How fortunate the Jewish community is to have someone as morally clairvoyant and wise as Ora Wise to, like, tell them, like, how delusional they are, you know? Incidentally, if Wise can think of any other country that, equipped with similar munitions and capability, would not have immediately retaliated upon being attacked by 39 missiles, I might give some credence to her claim that Israel is no more noble or moral and its army no more humane than any other nation-state. Until then, the simple facts of reality are stacked against her. Also, seeing as how it was Wise herself who, according to this article, told an audience that Israeli soldiers opened fire at people who’d come to the aid of Rachel Corrie, she might want to be careful about who she claims is deluding themselves, lest people begin to consider her as a bit of an expert on the subject. (For more about Ora Wise and the International Solidarity Movement, see TBON entry for Thursday, November 13, 2003, and other earlier entries.)

Incidentally, Wise’s references to the concept of social justice that didn’t include Palestinians and her line about “Israel was never any more noble or moral than any other colonial project or nation-state” are hardly original and certainly nothing she formulated on the spot. She’s been saying the same things for a while now, and she expresses nearly identical tropes in her poem “Underbelly,” from which the latter line (“Israel was never any more moral or noble than any other nation-state or colonial project,”) is in fact taken almost verbatim (in “Underbelly, the line is “Israel was never any more noble or moral than any other colonial project or nation-state”). One wonders how much of Wise’s presentations and comments are based on any sort of original or immediate reflection, or if they’re based, as appears to be the case here, primarily on her repeating the same clichéd one-liners she’s been parroting for months. Having read Wise’s piece before hearing her on the program, it was almost comically déjà vu to listen to her regurgitating the same tropes all over again (and there’s nothing like replacing discourse with repetitious, tendentious slogans to prove one’s anarchist and anti-fascist free thinking credentials). No doubt we’ll be hearing about Wise’s shock and awe towards her family and Hebrew school teachers for a while longer, most likely with the requisite observations about nation-states, colonial projects, morality, and so on. Granted, it’s all fairly boorish and predictable after awhile, but nobody ever accused ISM activists of being original.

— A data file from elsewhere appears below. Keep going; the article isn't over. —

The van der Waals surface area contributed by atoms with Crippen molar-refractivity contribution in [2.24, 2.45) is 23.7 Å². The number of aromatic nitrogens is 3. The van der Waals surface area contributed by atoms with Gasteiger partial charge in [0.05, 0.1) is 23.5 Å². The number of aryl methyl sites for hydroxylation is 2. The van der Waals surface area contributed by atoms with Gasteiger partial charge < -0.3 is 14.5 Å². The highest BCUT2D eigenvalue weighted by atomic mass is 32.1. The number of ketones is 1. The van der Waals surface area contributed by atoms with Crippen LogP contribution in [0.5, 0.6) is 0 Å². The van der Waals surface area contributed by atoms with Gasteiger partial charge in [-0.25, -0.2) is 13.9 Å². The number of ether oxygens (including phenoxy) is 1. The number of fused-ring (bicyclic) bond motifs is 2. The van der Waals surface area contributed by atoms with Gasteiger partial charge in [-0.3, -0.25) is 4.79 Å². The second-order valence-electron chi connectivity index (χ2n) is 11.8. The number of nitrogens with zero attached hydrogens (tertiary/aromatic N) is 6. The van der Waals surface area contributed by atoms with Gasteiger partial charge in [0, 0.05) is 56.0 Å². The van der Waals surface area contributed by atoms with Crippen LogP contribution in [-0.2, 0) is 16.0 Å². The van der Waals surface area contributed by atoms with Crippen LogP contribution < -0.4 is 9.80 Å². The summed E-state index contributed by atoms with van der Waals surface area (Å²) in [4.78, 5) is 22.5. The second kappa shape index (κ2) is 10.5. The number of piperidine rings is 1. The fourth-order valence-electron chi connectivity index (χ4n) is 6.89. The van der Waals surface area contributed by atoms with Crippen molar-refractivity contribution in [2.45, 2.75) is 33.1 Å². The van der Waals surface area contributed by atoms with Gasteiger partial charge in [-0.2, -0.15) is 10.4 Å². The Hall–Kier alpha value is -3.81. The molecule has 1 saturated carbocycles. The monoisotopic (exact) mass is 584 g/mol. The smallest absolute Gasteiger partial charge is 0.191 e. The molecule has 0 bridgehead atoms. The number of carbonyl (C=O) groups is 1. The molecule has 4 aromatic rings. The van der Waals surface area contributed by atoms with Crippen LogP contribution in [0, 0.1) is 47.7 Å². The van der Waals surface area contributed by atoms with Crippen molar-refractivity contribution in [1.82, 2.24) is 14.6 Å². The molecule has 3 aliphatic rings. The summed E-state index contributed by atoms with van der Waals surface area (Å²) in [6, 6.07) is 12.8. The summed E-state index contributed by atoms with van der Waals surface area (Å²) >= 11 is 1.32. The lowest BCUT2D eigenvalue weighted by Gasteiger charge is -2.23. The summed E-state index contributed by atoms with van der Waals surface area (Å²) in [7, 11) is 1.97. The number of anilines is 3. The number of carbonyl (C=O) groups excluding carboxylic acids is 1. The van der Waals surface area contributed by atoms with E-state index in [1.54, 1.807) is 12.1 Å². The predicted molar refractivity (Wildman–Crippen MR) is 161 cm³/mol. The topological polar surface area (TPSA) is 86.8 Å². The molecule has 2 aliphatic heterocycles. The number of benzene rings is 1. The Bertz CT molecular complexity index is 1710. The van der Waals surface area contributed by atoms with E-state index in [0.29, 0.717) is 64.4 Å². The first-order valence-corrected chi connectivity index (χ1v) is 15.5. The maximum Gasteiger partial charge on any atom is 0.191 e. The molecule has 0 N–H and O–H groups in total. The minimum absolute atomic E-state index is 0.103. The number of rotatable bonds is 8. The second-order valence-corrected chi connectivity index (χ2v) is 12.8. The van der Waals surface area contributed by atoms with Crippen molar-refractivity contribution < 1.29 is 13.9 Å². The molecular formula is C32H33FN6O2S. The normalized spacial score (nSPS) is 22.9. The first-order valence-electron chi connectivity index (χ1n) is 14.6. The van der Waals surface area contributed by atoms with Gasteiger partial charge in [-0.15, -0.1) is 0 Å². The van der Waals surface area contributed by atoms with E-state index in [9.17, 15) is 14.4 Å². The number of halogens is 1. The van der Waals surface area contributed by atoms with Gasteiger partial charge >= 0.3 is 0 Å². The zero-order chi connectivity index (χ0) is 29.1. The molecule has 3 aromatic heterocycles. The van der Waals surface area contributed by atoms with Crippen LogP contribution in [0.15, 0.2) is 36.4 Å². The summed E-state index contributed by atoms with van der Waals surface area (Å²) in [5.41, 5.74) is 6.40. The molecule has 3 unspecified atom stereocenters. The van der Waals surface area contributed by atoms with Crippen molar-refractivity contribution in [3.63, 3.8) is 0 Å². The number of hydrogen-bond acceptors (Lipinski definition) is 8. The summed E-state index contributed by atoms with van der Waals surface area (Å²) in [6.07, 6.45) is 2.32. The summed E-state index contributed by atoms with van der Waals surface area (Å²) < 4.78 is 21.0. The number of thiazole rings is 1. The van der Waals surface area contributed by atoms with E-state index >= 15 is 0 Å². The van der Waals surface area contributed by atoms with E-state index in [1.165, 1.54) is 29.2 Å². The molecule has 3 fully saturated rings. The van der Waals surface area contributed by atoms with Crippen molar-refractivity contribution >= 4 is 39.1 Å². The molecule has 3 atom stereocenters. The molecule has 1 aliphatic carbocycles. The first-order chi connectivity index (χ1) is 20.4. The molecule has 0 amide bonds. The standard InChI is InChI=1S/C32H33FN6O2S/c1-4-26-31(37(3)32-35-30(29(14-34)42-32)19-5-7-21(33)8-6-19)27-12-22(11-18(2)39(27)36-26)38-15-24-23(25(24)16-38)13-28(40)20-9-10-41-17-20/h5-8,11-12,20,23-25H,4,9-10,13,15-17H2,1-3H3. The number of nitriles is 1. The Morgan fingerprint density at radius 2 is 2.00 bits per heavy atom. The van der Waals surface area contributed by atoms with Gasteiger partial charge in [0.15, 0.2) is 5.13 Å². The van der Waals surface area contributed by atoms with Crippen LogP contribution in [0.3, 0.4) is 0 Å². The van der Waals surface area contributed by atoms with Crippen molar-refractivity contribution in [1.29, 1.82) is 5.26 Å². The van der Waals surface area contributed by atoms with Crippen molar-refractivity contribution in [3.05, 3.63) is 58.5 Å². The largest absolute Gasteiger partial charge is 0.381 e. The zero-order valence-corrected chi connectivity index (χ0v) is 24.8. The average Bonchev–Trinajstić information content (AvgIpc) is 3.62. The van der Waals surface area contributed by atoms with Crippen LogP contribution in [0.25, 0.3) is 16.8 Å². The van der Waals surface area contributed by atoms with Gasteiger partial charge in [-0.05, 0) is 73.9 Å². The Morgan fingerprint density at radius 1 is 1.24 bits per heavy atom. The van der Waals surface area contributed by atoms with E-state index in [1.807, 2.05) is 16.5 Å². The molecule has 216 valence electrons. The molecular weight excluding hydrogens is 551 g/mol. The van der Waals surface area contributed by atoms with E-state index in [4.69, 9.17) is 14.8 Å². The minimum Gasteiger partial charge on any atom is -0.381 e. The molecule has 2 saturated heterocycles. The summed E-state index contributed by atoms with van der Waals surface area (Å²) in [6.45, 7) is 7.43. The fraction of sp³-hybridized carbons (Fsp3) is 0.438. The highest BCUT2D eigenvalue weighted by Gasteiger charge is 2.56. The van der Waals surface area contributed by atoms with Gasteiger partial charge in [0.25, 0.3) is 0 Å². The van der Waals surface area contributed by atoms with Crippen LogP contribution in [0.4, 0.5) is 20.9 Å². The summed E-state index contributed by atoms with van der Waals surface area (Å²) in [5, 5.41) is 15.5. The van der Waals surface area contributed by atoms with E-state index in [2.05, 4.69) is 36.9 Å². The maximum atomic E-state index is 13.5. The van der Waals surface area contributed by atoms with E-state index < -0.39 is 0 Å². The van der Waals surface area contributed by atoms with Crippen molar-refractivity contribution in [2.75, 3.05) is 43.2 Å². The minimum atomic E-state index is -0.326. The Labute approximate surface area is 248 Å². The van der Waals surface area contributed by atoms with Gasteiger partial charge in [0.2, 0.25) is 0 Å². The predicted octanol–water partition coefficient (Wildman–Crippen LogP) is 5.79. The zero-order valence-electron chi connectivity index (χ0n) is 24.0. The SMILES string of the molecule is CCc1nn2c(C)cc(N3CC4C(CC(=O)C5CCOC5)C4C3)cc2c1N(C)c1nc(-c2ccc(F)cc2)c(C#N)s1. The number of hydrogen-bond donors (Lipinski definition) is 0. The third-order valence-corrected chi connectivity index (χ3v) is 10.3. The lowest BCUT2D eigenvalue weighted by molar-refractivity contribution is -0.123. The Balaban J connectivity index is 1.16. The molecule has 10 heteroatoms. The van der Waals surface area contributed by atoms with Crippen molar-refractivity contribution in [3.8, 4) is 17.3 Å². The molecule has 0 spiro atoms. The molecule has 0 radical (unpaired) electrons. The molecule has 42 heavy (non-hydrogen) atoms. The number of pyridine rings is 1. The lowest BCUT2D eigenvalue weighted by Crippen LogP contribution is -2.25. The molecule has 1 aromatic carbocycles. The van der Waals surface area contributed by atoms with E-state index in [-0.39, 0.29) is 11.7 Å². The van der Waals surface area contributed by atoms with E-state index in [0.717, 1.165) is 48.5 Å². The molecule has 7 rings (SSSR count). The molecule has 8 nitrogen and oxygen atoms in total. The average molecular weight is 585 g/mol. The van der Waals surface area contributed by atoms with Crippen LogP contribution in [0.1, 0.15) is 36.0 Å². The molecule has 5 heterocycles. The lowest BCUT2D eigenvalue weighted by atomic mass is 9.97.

The Grand Inquisitor: "But finally the foolish children will understand that although they are rebels, they are feeble rebels, who cannot endure their own rebellion. Pouring out their foolish tears, they will finally acknowledge that he who created them rebels no doubt intended to laugh at them."

For what it’s worth, I suggest that people like Wise take Ashanti Alston’s comments very seriously: Your [anti-Zionist] allies today may not be your allies tomorrow. And to that I would add: They might not even be your allies today, no matter how happy they are to see you in the media, chirping away about Zionism and the Jewish community.